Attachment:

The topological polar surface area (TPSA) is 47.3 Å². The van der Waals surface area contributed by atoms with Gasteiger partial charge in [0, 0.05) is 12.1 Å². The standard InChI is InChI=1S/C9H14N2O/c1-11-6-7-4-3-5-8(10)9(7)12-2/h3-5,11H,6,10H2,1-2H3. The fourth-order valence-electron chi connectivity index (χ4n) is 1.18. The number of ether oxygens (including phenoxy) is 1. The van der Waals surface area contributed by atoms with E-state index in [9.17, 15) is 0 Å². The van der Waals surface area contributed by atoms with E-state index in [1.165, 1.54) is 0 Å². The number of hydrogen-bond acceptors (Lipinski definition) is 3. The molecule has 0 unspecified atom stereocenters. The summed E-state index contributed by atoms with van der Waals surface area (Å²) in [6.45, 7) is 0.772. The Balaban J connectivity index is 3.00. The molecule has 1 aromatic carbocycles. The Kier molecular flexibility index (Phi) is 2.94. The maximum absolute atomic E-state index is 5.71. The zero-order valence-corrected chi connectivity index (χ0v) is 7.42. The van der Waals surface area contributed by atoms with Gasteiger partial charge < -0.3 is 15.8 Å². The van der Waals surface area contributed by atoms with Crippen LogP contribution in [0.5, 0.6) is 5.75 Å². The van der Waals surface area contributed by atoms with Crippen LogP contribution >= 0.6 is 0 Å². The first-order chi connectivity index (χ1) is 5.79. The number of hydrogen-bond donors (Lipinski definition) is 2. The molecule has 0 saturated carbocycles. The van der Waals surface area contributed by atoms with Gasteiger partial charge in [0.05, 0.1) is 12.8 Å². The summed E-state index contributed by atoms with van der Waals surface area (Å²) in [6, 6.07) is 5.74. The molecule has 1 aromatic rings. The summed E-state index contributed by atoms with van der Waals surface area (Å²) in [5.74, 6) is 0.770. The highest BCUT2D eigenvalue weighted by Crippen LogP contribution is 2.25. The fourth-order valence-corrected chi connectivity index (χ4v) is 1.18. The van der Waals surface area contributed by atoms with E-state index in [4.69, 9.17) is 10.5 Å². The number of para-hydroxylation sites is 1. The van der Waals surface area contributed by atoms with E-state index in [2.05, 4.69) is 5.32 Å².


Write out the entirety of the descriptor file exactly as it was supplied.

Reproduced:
The topological polar surface area (TPSA) is 47.3 Å². The van der Waals surface area contributed by atoms with Gasteiger partial charge in [0, 0.05) is 12.1 Å². The standard InChI is InChI=1S/C9H14N2O/c1-11-6-7-4-3-5-8(10)9(7)12-2/h3-5,11H,6,10H2,1-2H3. The fourth-order valence-electron chi connectivity index (χ4n) is 1.18. The number of ether oxygens (including phenoxy) is 1. The van der Waals surface area contributed by atoms with E-state index in [9.17, 15) is 0 Å². The van der Waals surface area contributed by atoms with E-state index in [1.165, 1.54) is 0 Å². The number of hydrogen-bond acceptors (Lipinski definition) is 3. The molecule has 0 unspecified atom stereocenters. The summed E-state index contributed by atoms with van der Waals surface area (Å²) in [6.45, 7) is 0.772. The Balaban J connectivity index is 3.00. The molecule has 1 aromatic carbocycles. The Kier molecular flexibility index (Phi) is 2.94. The maximum absolute atomic E-state index is 5.71. The zero-order valence-corrected chi connectivity index (χ0v) is 7.42. The van der Waals surface area contributed by atoms with Gasteiger partial charge < -0.3 is 15.8 Å². The van der Waals surface area contributed by atoms with Crippen LogP contribution in [0.5, 0.6) is 5.75 Å². The van der Waals surface area contributed by atoms with Crippen LogP contribution >= 0.6 is 0 Å². The first-order chi connectivity index (χ1) is 5.79. The number of hydrogen-bond donors (Lipinski definition) is 2. The molecule has 0 saturated carbocycles. The van der Waals surface area contributed by atoms with Gasteiger partial charge in [0.05, 0.1) is 12.8 Å². The summed E-state index contributed by atoms with van der Waals surface area (Å²) in [6, 6.07) is 5.74. The molecule has 1 aromatic rings. The summed E-state index contributed by atoms with van der Waals surface area (Å²) in [5.74, 6) is 0.770. The highest BCUT2D eigenvalue weighted by Crippen LogP contribution is 2.25. The fourth-order valence-corrected chi connectivity index (χ4v) is 1.18. The van der Waals surface area contributed by atoms with E-state index in [4.69, 9.17) is 10.5 Å². The number of para-hydroxylation sites is 1. The van der Waals surface area contributed by atoms with E-state index in [2.05, 4.69) is 5.32 Å².